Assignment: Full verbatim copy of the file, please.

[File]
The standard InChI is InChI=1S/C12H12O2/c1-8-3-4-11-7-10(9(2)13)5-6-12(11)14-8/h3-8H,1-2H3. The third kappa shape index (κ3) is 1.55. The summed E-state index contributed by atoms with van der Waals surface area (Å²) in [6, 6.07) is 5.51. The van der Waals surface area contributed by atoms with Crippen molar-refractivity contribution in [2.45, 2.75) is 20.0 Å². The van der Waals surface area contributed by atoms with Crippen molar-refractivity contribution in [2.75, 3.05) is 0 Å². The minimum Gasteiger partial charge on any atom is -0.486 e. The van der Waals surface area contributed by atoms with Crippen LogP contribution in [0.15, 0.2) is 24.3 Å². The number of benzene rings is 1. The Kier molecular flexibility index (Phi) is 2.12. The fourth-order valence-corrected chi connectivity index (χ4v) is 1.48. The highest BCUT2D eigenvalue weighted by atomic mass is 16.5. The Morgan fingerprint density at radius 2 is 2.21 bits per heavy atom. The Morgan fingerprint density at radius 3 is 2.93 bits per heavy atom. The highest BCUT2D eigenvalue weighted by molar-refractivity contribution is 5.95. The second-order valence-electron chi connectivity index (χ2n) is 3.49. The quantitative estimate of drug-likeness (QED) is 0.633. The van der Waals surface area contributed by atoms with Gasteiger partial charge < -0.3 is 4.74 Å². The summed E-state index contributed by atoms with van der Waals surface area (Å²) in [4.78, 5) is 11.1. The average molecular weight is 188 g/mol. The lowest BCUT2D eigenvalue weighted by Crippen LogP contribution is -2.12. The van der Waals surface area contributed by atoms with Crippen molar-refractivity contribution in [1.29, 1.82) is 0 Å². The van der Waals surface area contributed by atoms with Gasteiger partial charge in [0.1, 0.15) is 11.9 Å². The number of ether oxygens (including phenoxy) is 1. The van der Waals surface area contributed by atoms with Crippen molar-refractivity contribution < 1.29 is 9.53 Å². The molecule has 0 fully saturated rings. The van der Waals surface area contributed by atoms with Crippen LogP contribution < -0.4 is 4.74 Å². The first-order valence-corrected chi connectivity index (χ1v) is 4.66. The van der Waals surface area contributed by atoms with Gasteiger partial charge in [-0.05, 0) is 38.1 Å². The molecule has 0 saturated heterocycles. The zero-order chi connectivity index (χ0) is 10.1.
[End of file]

The standard InChI is InChI=1S/C12H12O2/c1-8-3-4-11-7-10(9(2)13)5-6-12(11)14-8/h3-8H,1-2H3. The third kappa shape index (κ3) is 1.55. The summed E-state index contributed by atoms with van der Waals surface area (Å²) in [6, 6.07) is 5.51. The van der Waals surface area contributed by atoms with Crippen molar-refractivity contribution in [2.45, 2.75) is 20.0 Å². The van der Waals surface area contributed by atoms with Crippen molar-refractivity contribution in [2.75, 3.05) is 0 Å². The minimum Gasteiger partial charge on any atom is -0.486 e. The van der Waals surface area contributed by atoms with Crippen LogP contribution in [0.15, 0.2) is 24.3 Å². The number of benzene rings is 1. The Kier molecular flexibility index (Phi) is 2.12. The fourth-order valence-corrected chi connectivity index (χ4v) is 1.48. The highest BCUT2D eigenvalue weighted by atomic mass is 16.5. The Morgan fingerprint density at radius 2 is 2.21 bits per heavy atom. The Morgan fingerprint density at radius 3 is 2.93 bits per heavy atom. The highest BCUT2D eigenvalue weighted by molar-refractivity contribution is 5.95. The second-order valence-electron chi connectivity index (χ2n) is 3.49. The quantitative estimate of drug-likeness (QED) is 0.633. The van der Waals surface area contributed by atoms with Gasteiger partial charge < -0.3 is 4.74 Å². The summed E-state index contributed by atoms with van der Waals surface area (Å²) in [4.78, 5) is 11.1. The average molecular weight is 188 g/mol. The lowest BCUT2D eigenvalue weighted by Crippen LogP contribution is -2.12. The van der Waals surface area contributed by atoms with Crippen molar-refractivity contribution in [1.29, 1.82) is 0 Å². The van der Waals surface area contributed by atoms with Gasteiger partial charge in [0.1, 0.15) is 11.9 Å². The number of ether oxygens (including phenoxy) is 1. The van der Waals surface area contributed by atoms with Crippen molar-refractivity contribution < 1.29 is 9.53 Å². The molecule has 0 fully saturated rings. The van der Waals surface area contributed by atoms with Crippen LogP contribution < -0.4 is 4.74 Å². The first-order valence-corrected chi connectivity index (χ1v) is 4.66. The van der Waals surface area contributed by atoms with Gasteiger partial charge in [-0.05, 0) is 38.1 Å². The molecule has 0 saturated heterocycles. The zero-order chi connectivity index (χ0) is 10.1.